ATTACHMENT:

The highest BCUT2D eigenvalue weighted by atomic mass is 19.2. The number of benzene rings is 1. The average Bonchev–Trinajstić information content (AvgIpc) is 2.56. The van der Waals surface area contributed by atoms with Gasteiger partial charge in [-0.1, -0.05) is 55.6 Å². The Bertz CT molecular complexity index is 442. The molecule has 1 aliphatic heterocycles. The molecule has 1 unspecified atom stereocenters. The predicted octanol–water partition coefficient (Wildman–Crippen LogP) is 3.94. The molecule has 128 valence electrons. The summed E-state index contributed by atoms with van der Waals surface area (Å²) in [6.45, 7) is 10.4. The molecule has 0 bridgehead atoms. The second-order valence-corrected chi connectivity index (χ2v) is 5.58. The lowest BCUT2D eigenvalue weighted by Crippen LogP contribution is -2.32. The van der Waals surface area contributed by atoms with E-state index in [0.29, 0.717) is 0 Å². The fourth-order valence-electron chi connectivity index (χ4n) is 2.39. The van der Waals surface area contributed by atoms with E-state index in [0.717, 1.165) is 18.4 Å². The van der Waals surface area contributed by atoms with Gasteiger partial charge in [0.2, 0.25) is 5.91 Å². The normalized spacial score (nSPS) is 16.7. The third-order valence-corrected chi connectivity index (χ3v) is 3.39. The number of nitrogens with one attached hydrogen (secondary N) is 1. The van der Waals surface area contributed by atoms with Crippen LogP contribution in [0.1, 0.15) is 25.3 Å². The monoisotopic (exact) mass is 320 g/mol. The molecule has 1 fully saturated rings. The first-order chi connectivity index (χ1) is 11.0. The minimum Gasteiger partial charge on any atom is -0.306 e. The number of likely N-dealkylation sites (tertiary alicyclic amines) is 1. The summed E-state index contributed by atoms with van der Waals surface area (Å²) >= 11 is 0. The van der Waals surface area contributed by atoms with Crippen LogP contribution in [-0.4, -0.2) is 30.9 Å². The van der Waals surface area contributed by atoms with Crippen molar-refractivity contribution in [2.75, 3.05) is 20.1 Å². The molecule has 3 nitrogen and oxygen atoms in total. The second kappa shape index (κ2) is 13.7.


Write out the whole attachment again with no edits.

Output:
The highest BCUT2D eigenvalue weighted by atomic mass is 19.2. The number of benzene rings is 1. The average Bonchev–Trinajstić information content (AvgIpc) is 2.56. The van der Waals surface area contributed by atoms with Gasteiger partial charge in [-0.1, -0.05) is 55.6 Å². The Bertz CT molecular complexity index is 442. The molecule has 1 aliphatic heterocycles. The molecule has 1 unspecified atom stereocenters. The predicted octanol–water partition coefficient (Wildman–Crippen LogP) is 3.94. The molecule has 128 valence electrons. The summed E-state index contributed by atoms with van der Waals surface area (Å²) in [6.45, 7) is 10.4. The molecule has 0 bridgehead atoms. The second-order valence-corrected chi connectivity index (χ2v) is 5.58. The lowest BCUT2D eigenvalue weighted by Crippen LogP contribution is -2.32. The van der Waals surface area contributed by atoms with E-state index in [0.29, 0.717) is 0 Å². The fourth-order valence-electron chi connectivity index (χ4n) is 2.39. The van der Waals surface area contributed by atoms with E-state index in [0.717, 1.165) is 18.4 Å². The van der Waals surface area contributed by atoms with Gasteiger partial charge in [0.2, 0.25) is 5.91 Å². The normalized spacial score (nSPS) is 16.7. The third-order valence-corrected chi connectivity index (χ3v) is 3.39. The number of nitrogens with one attached hydrogen (secondary N) is 1. The van der Waals surface area contributed by atoms with Crippen LogP contribution in [0.1, 0.15) is 25.3 Å². The monoisotopic (exact) mass is 320 g/mol. The molecule has 1 fully saturated rings. The first-order chi connectivity index (χ1) is 11.0. The minimum Gasteiger partial charge on any atom is -0.306 e. The number of likely N-dealkylation sites (tertiary alicyclic amines) is 1. The summed E-state index contributed by atoms with van der Waals surface area (Å²) >= 11 is 0. The van der Waals surface area contributed by atoms with Crippen LogP contribution in [-0.4, -0.2) is 30.9 Å². The van der Waals surface area contributed by atoms with Crippen molar-refractivity contribution in [2.75, 3.05) is 20.1 Å². The molecule has 3 nitrogen and oxygen atoms in total. The second kappa shape index (κ2) is 13.7.